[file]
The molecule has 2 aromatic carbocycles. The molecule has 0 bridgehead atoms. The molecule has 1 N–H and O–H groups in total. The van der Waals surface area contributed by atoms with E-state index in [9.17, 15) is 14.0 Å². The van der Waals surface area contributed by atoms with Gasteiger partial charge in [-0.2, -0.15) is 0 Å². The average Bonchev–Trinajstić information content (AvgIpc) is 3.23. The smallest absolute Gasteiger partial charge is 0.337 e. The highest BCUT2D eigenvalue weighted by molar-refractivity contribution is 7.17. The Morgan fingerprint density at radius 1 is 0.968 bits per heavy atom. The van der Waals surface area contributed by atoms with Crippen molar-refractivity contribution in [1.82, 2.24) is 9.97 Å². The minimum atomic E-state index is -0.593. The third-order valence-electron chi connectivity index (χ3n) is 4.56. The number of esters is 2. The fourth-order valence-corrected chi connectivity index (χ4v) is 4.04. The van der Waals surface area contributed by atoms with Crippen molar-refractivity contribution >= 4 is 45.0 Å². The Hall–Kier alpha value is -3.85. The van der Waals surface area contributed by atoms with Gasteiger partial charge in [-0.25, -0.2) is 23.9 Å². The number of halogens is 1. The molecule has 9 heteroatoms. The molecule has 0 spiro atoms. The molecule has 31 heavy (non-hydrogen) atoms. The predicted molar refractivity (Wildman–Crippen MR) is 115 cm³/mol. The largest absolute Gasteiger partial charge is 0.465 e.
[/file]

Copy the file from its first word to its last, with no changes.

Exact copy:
The molecule has 2 aromatic carbocycles. The molecule has 0 bridgehead atoms. The molecule has 1 N–H and O–H groups in total. The van der Waals surface area contributed by atoms with E-state index in [9.17, 15) is 14.0 Å². The van der Waals surface area contributed by atoms with Gasteiger partial charge in [-0.2, -0.15) is 0 Å². The average Bonchev–Trinajstić information content (AvgIpc) is 3.23. The smallest absolute Gasteiger partial charge is 0.337 e. The highest BCUT2D eigenvalue weighted by molar-refractivity contribution is 7.17. The Morgan fingerprint density at radius 1 is 0.968 bits per heavy atom. The van der Waals surface area contributed by atoms with Crippen molar-refractivity contribution in [1.82, 2.24) is 9.97 Å². The minimum atomic E-state index is -0.593. The third-order valence-electron chi connectivity index (χ3n) is 4.56. The number of esters is 2. The fourth-order valence-corrected chi connectivity index (χ4v) is 4.04. The van der Waals surface area contributed by atoms with Crippen molar-refractivity contribution >= 4 is 45.0 Å². The Hall–Kier alpha value is -3.85. The van der Waals surface area contributed by atoms with Gasteiger partial charge in [-0.25, -0.2) is 23.9 Å². The number of halogens is 1. The molecule has 9 heteroatoms. The molecule has 0 spiro atoms. The molecule has 31 heavy (non-hydrogen) atoms. The predicted molar refractivity (Wildman–Crippen MR) is 115 cm³/mol. The largest absolute Gasteiger partial charge is 0.465 e.